Among other things, a staged villain provides more “staying power” for opponent types that are otherwise light on health—like swashbucklers, spellcasters, or mad scientists—letting you use them as master villains without having to compensate for their fragility.
Examples – 5e
I have a few possible situations coming up for fifth editions Dungeons & Dragons adventures that would work great as tiered villains.
Braugh is a desperate mother whose only child is sick with an unknown plague. As a physician and alchemist, she first applied her understanding of medicine to save the child, then turned to prayer, and—even more desperately—hired adventurers to track down a cure. When nothing worked, she tossed aside ethics began applying forbidden blood sciences to save her dying child’s life. She began harvesting precious organs associated with life and purification from angels, unicorns, and other good-aligned beasts, leaving corrupted monsters in her wake. The village knows she must be stopped and the wounded beasts she creates destroyed, but no one is brave enough to try.
To keep the organs alive while she experiments, Gweonne has grafted them into herself, using her body as a living alchemical laboratory. She begins the encounter are a CR 1/4 Apprentice Wizard, assisted by guards or loyal beasts, but once slain the alien organs inside her spill their strange fluids and the surge of healing energy twists her body into a CR 5 Annis Hag (Volo’s Guide to Monsters).
The wealthiest man in town, Jenton Malaphore is a genuine rags-to-riches story, beginning when a distant relative passed. Leaving him a minor title and a generous allowance. Ever since, Malaphore’s every endeavor has paid out and his enemies meet with the worst luck. What no one in town suspects is that the gadfly gained his extraordinary fortune by signing away his soul to a devil, then using his new resources and alliances to hunt his patron and devour her heart. His actions committed his soul to Hell, but to fill his high-ranking prey’s role, not to serve as her plaything. But until then, Malaphore is ready to enjoy the life he’s “earned,” visiting terrible fortune on anyone who risks his power and prestige.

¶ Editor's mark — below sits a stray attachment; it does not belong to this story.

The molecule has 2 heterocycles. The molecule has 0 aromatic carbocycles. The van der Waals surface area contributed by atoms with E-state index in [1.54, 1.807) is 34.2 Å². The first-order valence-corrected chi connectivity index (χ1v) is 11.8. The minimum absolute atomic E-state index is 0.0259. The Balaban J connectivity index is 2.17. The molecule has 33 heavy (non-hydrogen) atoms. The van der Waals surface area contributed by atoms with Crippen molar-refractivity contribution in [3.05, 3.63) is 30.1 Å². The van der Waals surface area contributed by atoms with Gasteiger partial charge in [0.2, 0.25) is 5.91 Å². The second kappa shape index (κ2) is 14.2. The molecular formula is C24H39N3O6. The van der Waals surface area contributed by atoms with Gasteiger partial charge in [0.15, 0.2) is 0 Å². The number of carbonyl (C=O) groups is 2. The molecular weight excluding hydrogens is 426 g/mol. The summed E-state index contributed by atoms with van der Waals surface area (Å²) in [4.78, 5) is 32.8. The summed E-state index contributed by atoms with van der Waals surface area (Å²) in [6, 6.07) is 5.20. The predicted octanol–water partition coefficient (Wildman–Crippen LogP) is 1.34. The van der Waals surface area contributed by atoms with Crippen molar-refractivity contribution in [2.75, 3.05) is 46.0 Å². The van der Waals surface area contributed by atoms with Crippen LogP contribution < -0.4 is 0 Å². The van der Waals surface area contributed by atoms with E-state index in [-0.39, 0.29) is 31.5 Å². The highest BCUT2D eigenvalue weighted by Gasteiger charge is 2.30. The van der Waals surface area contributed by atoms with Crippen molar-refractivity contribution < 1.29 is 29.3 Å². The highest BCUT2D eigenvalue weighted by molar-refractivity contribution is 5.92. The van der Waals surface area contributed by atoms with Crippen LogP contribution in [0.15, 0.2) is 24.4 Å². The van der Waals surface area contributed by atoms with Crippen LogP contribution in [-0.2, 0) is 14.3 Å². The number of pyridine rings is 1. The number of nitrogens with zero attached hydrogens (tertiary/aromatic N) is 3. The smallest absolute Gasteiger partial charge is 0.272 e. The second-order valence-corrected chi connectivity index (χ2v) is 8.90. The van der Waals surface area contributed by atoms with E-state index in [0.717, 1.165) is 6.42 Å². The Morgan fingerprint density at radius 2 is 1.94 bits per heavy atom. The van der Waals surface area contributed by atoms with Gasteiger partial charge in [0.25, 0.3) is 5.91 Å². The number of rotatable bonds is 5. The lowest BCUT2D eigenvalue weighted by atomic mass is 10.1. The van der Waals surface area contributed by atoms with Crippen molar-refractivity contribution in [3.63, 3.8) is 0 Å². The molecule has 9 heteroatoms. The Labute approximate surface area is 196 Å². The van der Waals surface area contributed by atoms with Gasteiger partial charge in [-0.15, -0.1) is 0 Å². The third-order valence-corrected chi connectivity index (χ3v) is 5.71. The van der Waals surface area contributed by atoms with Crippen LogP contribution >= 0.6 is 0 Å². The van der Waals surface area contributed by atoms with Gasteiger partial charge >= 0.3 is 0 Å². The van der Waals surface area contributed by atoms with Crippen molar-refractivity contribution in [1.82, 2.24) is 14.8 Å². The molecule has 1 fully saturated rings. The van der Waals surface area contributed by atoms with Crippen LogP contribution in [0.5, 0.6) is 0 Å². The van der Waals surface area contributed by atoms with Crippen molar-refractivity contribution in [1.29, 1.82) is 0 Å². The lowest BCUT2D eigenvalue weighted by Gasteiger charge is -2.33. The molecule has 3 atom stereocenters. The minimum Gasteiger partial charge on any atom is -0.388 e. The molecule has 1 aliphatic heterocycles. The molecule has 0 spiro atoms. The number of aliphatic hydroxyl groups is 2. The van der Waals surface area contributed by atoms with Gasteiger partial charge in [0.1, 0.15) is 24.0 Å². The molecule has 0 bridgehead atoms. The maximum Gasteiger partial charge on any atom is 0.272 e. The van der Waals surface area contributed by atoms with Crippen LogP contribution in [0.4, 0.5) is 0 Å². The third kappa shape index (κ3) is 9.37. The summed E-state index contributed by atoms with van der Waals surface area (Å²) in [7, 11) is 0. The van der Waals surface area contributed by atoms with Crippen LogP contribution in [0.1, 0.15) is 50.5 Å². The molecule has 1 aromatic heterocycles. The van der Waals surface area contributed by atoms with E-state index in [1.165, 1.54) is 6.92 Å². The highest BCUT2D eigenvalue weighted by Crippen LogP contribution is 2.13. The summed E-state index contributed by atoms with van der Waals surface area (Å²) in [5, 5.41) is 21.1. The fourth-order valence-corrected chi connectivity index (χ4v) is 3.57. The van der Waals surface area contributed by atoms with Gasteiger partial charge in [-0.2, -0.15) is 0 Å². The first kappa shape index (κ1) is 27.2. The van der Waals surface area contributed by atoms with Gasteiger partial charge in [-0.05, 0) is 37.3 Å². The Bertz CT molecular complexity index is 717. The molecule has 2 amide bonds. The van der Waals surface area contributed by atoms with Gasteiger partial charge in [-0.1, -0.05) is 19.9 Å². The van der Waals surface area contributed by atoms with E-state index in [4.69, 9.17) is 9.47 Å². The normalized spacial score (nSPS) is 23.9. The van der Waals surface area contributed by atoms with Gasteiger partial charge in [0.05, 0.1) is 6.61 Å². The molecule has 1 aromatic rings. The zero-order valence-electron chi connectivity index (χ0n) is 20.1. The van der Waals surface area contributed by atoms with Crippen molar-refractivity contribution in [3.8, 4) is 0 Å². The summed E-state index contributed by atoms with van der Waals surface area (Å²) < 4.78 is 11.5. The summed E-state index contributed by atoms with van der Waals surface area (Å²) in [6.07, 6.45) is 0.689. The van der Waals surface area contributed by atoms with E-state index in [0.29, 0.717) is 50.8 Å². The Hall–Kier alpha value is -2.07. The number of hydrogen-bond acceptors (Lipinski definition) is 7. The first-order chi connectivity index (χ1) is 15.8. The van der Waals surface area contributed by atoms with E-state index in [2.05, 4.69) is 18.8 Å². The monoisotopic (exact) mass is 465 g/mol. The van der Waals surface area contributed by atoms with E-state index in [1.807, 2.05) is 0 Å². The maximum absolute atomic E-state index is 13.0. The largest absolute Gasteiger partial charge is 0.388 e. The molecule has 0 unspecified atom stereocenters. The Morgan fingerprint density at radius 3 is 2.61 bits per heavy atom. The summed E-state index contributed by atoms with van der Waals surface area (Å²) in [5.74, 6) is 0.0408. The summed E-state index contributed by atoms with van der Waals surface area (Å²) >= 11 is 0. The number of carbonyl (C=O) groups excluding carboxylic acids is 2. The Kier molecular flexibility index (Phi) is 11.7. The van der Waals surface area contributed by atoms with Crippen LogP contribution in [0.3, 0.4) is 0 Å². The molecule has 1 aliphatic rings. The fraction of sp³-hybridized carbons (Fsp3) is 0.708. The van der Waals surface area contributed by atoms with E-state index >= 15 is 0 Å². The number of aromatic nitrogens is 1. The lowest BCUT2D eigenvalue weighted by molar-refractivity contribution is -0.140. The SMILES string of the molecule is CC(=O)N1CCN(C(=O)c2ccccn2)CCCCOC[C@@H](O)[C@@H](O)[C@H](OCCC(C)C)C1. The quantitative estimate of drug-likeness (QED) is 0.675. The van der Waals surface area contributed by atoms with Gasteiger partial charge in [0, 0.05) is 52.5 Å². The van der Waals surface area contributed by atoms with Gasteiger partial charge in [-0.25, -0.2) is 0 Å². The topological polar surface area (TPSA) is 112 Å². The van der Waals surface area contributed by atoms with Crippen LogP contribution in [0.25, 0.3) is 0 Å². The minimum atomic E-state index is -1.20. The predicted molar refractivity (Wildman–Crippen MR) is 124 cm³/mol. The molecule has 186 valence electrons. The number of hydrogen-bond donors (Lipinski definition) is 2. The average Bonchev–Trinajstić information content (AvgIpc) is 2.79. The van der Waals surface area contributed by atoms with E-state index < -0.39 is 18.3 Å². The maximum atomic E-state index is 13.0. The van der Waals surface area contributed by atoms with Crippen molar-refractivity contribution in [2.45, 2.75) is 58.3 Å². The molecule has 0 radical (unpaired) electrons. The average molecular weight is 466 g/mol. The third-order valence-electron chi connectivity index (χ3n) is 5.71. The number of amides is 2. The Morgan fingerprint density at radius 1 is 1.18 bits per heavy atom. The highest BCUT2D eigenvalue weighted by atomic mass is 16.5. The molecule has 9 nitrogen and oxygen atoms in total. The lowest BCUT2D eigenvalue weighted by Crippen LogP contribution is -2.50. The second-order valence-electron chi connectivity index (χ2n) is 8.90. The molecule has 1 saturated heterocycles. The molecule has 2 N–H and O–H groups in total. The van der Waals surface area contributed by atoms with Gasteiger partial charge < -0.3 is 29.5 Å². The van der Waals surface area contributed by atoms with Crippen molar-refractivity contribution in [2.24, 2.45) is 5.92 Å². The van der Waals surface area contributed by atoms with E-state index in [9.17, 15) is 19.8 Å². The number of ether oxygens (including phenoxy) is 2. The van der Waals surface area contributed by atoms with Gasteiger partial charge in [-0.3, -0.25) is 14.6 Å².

Ostentatious and fickle, Malaphore falls in love easily, only to grow bored and eventually extract his partners’ souls. He likely comes to the adventurers’ attention when he falls in love with one or more of them and tries to woo them with gifts and grand gestures. He grows frustrated if rebuffed and tries to take what he wants, first with his social resources, then with mercenaries, ad finally with his infernal magic. Malaphore begins as a CR 7 Warlock of the Fiend (Volo’s Guide to Monsters), but if slain his soul becomes a high-ranking official in Hell—high enough to return to the Material Plane to continue his machinations or reclaim his old life. The infernal version of Malaphore is a CR 12 Erinyes Devil (Monster Manual), but can nly return after several weeks of navigating Hellish bureaucracy.
Little more than a petty bandit, Tulock is a recurring villain laboring under a terrible curse. He stumbled across the tomb of the ancient wizard Asphodel the Life-Bringer and made off with an amber amulet and fistfuls of coin he found within. He arrived in town to spend freely on drink and sexual favors, but being a belligerent drunk he picks the wrong fight.
The PCs first encounter Tulock early in their career as a CR 1/8 Bandit (Monster Manual), when the drunken treasure hunter takes offense at something the say or do or simply how they look and begins brandishing his sword. Once slain, the Amulet of Asphodel vanishes into the bandit’s body and begins to repair him using whatever materials are on-hand! Tulock returns to several days later as a Flesh Golem with his old intellect and a burning need to hunt his killers. Each time he dies, the Amulet of Asphodel painfully rebuilds Tulock’s body with the materials at hand, progressively transforming him into a Clay Golem, the Stone Golem, and finally an Iron Golem. Only the heart of his original killer can draw the amulet from his chest and restore Tulock from his life of endless, restless agony.